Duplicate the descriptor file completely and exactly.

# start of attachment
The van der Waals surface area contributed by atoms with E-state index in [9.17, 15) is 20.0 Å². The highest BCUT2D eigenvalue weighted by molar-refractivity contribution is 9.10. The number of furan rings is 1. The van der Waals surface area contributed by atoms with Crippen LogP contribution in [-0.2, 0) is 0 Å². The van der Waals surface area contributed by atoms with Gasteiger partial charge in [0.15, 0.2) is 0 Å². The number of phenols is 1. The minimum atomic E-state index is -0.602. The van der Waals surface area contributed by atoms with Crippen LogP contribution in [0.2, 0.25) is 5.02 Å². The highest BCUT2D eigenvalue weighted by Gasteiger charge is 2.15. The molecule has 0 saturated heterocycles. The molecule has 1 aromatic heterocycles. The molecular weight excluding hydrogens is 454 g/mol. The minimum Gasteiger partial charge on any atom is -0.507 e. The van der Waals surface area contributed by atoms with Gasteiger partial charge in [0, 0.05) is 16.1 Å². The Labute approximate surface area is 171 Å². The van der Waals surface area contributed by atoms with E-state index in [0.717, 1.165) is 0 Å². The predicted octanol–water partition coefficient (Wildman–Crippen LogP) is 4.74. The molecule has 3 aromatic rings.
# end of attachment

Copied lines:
The van der Waals surface area contributed by atoms with E-state index in [9.17, 15) is 20.0 Å². The highest BCUT2D eigenvalue weighted by molar-refractivity contribution is 9.10. The number of furan rings is 1. The van der Waals surface area contributed by atoms with Crippen LogP contribution in [-0.2, 0) is 0 Å². The van der Waals surface area contributed by atoms with Gasteiger partial charge in [0.15, 0.2) is 0 Å². The number of phenols is 1. The minimum atomic E-state index is -0.602. The van der Waals surface area contributed by atoms with Crippen LogP contribution in [0.2, 0.25) is 5.02 Å². The highest BCUT2D eigenvalue weighted by Gasteiger charge is 2.15. The molecule has 0 saturated heterocycles. The molecule has 1 aromatic heterocycles. The molecular weight excluding hydrogens is 454 g/mol. The minimum Gasteiger partial charge on any atom is -0.507 e. The van der Waals surface area contributed by atoms with Gasteiger partial charge in [0, 0.05) is 16.1 Å². The Labute approximate surface area is 171 Å². The van der Waals surface area contributed by atoms with E-state index in [0.717, 1.165) is 0 Å². The predicted octanol–water partition coefficient (Wildman–Crippen LogP) is 4.74. The molecule has 3 aromatic rings.